Buddhist, Kongōrikishi or Niō, are pairs of wooden or clay figures that flank the doorways to Buddhist temples. Carved to be guardian spirits (Vajrapani) to Buddha, the figures are also meant to serve as meditations on power and courage.
Kongōrikishi: Agyō (left) and Ungyō (right), colored wood from the Kamakura Period in 1288 AD, National Treasure House, Nara, Japan
The tradition might have its roots in Greco-Buddhism. Ancient sculptural examples exist of the Greek hero Herakles serving as an early protector of Buddha.
Kongōrikishi: Agyō (left) and Ungyō (right), sculpted by Kaikei and Unkei in colored wood during the Kamakura Period in in 1203 AD, Nandaimon, Nara, Japan (Photo source)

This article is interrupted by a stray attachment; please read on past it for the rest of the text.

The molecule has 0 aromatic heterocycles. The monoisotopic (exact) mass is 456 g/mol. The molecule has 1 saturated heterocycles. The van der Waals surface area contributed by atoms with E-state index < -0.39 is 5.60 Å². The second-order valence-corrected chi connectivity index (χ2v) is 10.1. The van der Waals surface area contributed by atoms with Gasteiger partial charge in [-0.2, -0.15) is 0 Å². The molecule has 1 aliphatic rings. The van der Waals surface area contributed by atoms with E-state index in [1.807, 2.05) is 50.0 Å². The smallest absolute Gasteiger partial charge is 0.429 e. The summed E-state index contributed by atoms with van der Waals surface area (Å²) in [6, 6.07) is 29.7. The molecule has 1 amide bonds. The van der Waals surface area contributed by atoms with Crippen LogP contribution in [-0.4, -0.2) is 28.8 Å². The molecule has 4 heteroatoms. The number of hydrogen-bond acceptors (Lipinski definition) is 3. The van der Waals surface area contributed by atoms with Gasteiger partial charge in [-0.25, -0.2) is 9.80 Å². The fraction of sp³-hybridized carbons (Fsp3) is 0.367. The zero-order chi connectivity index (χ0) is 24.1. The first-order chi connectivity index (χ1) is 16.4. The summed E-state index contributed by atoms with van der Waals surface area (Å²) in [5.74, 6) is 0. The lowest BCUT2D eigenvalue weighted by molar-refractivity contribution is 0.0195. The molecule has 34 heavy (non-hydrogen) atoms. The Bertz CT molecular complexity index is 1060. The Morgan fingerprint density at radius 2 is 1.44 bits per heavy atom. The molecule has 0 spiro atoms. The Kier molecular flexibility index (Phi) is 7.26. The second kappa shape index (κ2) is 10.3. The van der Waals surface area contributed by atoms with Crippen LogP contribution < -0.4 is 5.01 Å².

"He vibrates with energy and spiritual power which you can absorb from him in times of need."
Kongōrikishi: Agyō (left) and Ungyō (right), clay from the Wadō Period in 711 AD, Hōryuji Temple, Nara, Japan (Photo source)